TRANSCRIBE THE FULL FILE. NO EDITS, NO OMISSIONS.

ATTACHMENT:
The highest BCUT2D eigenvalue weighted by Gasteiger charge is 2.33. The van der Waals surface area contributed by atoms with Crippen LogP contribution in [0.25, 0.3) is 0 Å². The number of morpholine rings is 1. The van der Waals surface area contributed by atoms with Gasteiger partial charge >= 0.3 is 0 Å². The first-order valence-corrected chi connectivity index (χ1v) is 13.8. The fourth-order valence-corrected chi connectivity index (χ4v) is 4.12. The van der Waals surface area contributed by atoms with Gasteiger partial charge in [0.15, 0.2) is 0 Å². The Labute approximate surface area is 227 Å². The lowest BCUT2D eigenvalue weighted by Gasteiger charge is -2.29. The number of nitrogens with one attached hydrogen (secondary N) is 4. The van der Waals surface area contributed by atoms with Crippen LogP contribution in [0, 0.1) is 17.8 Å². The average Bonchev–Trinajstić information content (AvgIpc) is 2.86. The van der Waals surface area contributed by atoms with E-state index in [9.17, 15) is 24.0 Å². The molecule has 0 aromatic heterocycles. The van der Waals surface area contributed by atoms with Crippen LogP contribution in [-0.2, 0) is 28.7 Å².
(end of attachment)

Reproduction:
The highest BCUT2D eigenvalue weighted by Gasteiger charge is 2.33. The van der Waals surface area contributed by atoms with Crippen LogP contribution in [0.25, 0.3) is 0 Å². The number of morpholine rings is 1. The van der Waals surface area contributed by atoms with Gasteiger partial charge >= 0.3 is 0 Å². The first-order valence-corrected chi connectivity index (χ1v) is 13.8. The fourth-order valence-corrected chi connectivity index (χ4v) is 4.12. The van der Waals surface area contributed by atoms with Gasteiger partial charge in [0.15, 0.2) is 0 Å². The Labute approximate surface area is 227 Å². The lowest BCUT2D eigenvalue weighted by Gasteiger charge is -2.29. The number of nitrogens with one attached hydrogen (secondary N) is 4. The van der Waals surface area contributed by atoms with Crippen LogP contribution in [0, 0.1) is 17.8 Å². The average Bonchev–Trinajstić information content (AvgIpc) is 2.86. The van der Waals surface area contributed by atoms with E-state index in [9.17, 15) is 24.0 Å². The molecule has 0 aromatic heterocycles. The van der Waals surface area contributed by atoms with Crippen LogP contribution in [-0.2, 0) is 28.7 Å².